Evaluation of an integrated biorefinery based on fractionation of spent sulphite liquor for the production of an antioxidant-rich extract, lignosulphonates and succinic acid
Bioresource Technology, Volume 214, August 2016, Pages 504-513
Spent sulphite liquor (SSL) has been used for the production of lignosulphonates (LS), antioxidants and bio-based succinic acid. Solvent extraction of SSL with isopropanol led to the separation of approximately 80% of the total LS content, whereas the fermentations carried out using the pretreated SSL with isopropanol led to the production of around 19 g/L of succinic acid by both Actinobacillus succinogenes and Basfia succiniciproducens. Fractionation of SSL via nanofiltration to separate the LS and solvent extraction using ethyl acetate to separate the phenolic compounds produced a detoxified sugar-rich stream that led to the production of 39 g/L of succinic acid by B. succiniciproducens. This fractionation scheme resulted also in the production of 32.4 g LS and 1.15 g phenolic-rich extract per 100 g of SSL. Both pretreatment schemes separated significant quantities of metals and heavy metals. This novel biorefinery concept could be integrated in acidic sulphite pulping mills.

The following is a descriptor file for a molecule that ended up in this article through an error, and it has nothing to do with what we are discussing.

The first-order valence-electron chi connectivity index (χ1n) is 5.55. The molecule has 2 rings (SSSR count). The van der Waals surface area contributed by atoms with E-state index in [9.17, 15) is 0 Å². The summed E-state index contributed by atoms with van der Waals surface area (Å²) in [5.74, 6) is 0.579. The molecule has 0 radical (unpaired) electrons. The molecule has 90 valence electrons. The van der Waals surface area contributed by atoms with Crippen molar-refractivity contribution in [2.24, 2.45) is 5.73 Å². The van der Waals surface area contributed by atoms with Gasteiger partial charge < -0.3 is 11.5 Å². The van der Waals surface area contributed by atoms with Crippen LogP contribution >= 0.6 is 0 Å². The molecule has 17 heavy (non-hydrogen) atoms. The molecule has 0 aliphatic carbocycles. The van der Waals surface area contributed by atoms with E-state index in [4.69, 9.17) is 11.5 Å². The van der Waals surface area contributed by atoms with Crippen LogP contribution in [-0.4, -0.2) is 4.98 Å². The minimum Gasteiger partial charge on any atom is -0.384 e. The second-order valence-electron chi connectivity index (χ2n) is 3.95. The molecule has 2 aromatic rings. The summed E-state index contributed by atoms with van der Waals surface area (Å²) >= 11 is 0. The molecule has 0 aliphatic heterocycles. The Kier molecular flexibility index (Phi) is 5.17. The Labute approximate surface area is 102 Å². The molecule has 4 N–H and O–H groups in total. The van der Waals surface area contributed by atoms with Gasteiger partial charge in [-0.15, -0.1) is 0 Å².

Microbial healing of concrete cracks is a relatively slow process, and meanwhile the steel rebar is exposed to corrosive substances. Nitrate reducing bacteria can inhibit corrosion and provide crack healing, by simultaneously producing NO2− and inducing CaCO3 precipitation. In this study, the functionality of one non-axenic and two axenic NO3− reducing cultures for the development of corrosion resistant self-healing concrete was investigated. Both axenic cultures survived in mortar when incorporated in protective carriers and became active 3 days after the pH dropped below 10. The non-axenic culture named “activated compact denitrifying core” (ACDC) revealed comparable resuscitation performance without any additional protection. Moreover, ACDC induced passivation of the steel in corrosive electrolyte solution (0.05 M NaCl) by producing 57 mM NO2− in 1 week. The axenic cultures produced NO2− up to 26.8 mM, and passivation breakdown and pitting corrosion were observed. Overall, ACDC appears suitable for corrosion resistant microbial self-healing concrete.